Identifying 'well-controlled' and 'not well-controlled' asthma using the Asthma Control Questionnaire.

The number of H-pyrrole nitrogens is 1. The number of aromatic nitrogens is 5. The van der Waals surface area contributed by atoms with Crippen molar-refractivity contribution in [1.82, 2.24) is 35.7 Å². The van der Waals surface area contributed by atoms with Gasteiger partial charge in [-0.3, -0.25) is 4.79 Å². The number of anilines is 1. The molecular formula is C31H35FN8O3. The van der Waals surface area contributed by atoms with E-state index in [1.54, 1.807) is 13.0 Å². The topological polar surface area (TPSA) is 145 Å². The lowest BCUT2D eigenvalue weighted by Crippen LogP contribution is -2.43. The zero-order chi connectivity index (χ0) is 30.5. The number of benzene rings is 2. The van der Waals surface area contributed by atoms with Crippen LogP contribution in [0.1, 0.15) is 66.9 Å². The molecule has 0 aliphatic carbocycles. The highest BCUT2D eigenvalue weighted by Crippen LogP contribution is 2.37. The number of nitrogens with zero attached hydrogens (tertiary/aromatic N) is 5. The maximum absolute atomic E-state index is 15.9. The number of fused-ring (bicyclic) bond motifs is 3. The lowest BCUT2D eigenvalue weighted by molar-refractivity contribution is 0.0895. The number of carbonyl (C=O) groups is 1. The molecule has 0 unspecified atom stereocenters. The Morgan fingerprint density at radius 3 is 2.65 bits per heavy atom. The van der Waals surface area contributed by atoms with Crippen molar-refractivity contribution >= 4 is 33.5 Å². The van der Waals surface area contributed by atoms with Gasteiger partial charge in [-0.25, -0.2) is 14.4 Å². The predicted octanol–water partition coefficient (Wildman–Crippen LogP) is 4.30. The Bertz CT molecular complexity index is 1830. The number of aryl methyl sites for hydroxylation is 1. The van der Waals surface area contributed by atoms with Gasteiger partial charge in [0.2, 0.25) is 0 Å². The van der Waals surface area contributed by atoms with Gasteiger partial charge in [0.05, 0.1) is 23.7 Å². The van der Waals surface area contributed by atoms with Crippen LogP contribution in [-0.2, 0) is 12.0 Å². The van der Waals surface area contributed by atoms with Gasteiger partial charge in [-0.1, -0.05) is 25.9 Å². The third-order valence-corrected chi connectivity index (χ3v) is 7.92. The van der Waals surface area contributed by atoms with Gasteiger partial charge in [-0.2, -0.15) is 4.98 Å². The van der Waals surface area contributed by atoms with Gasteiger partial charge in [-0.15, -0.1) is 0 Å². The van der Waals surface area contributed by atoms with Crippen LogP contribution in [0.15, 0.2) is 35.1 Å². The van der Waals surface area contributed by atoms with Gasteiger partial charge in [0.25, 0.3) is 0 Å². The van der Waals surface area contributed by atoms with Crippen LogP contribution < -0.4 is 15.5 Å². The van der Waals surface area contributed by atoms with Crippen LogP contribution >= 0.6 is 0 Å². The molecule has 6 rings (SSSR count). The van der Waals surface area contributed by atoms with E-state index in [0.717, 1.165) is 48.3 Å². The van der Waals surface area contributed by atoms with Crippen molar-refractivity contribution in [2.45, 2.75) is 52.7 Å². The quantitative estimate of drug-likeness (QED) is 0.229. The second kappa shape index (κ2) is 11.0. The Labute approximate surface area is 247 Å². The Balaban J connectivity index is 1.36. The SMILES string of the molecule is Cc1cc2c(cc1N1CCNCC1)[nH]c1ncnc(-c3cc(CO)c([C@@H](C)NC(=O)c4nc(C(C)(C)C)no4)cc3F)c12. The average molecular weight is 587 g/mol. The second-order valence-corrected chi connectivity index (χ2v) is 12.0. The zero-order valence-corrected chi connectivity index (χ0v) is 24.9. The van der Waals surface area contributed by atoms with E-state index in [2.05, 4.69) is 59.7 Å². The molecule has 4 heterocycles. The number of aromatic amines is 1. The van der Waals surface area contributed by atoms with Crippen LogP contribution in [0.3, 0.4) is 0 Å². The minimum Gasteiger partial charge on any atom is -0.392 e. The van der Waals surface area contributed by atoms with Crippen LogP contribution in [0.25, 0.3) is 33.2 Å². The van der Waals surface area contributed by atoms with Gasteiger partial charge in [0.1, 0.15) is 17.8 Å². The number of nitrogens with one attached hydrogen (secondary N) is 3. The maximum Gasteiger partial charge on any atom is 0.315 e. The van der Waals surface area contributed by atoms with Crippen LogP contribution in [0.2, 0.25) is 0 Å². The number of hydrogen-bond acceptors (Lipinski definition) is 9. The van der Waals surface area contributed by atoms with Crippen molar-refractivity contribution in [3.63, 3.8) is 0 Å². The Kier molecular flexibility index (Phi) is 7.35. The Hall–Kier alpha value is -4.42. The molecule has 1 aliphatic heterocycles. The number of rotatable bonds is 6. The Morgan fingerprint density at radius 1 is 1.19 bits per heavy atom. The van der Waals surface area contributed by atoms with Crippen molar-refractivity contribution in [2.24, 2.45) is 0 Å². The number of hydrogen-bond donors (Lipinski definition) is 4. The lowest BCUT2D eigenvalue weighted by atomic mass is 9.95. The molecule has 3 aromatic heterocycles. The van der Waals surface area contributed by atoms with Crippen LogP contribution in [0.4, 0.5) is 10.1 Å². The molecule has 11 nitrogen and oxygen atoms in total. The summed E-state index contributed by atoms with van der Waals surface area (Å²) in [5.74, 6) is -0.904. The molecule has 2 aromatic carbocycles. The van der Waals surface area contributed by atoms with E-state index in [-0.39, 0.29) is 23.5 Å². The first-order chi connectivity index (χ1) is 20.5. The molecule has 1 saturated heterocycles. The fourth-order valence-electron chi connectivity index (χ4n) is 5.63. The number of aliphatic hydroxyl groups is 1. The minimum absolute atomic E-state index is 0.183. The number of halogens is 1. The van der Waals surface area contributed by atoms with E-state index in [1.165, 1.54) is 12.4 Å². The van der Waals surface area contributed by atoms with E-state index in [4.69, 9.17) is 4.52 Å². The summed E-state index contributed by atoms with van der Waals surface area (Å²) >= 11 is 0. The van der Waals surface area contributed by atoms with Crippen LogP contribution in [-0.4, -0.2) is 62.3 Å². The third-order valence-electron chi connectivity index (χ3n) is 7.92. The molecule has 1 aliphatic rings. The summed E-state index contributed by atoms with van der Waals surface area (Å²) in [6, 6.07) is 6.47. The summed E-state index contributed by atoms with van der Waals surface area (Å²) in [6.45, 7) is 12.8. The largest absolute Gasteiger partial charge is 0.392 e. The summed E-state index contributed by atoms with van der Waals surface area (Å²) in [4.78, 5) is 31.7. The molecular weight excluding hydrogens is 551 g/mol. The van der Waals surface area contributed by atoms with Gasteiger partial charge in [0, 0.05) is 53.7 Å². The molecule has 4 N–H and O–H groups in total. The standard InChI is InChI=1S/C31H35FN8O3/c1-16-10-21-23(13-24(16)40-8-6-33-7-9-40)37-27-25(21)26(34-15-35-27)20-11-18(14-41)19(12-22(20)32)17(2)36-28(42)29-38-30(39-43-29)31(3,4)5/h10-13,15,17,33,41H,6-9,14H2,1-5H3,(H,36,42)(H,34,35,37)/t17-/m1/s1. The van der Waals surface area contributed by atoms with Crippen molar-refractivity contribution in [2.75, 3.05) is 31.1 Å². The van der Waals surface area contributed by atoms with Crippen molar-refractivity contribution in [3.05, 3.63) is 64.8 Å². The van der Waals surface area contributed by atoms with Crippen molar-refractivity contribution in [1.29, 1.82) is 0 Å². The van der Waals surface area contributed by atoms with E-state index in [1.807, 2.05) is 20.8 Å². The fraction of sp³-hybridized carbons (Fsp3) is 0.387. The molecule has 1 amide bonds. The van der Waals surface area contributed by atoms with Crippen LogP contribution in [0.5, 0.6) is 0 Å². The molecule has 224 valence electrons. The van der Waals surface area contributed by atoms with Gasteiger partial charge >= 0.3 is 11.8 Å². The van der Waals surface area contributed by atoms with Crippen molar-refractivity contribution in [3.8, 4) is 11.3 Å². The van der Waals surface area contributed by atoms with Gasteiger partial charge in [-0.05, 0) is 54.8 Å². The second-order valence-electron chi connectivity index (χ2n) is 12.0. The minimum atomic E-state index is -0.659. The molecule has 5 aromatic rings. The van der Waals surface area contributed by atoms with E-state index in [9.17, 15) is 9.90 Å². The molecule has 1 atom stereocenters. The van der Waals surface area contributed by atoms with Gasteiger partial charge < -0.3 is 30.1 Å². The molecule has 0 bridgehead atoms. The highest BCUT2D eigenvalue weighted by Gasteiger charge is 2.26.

The 7-item Asthma Control Questionnaire (ACQ) has been validated to measure the goals of asthma management as defined by international guidelines (minimisation of day- and night-time symptoms, activity limitation, beta(2)-agonist use and bronchoconstriction). Responses are given on a 7-point scale and the overall score is the mean of the responses (0=totally controlled, 6=severely uncontrolled). The aim of this analysis was to determine the cut-point on the ACQ that best differentiates between 'well-controlled' and 'not well-controlled' for (a) clinical practice (low risk of missing 'not well-controlled') and (b) clinical trials (low risk of including 'well-controlled'). All 1323 patients who provided data sets at week 12 in the Gaining Optimal Asthma Control (GOAL) clinical trial were included in the analysis. The gold standard for 'well-controlled' was a composite based on the GINA/NIH guidelines and derived from data collected in the clinical trial diaries and clinic records. The analysis showed that the crossover point between 'well-controlled' and 'not well-controlled' is close to 1.00 on the ACQ. However, to be confident that a patient has well-controlled asthma, the optimal cut-point is 0.75 (negative predictive value=0.85). To be confident that the patient has inadequately controlled asthma, the optimal cut-point is 1.50 (positive predictive value=0.88). In conclusion, knowledge of these cut-points will enhance practising clinicians ability to identify patients whose asthma requires additional treatment, enable investigators to enroll poorly controlled patients into studies and for both clinicians and investigators to evaluate whether treatment goals are being achieved.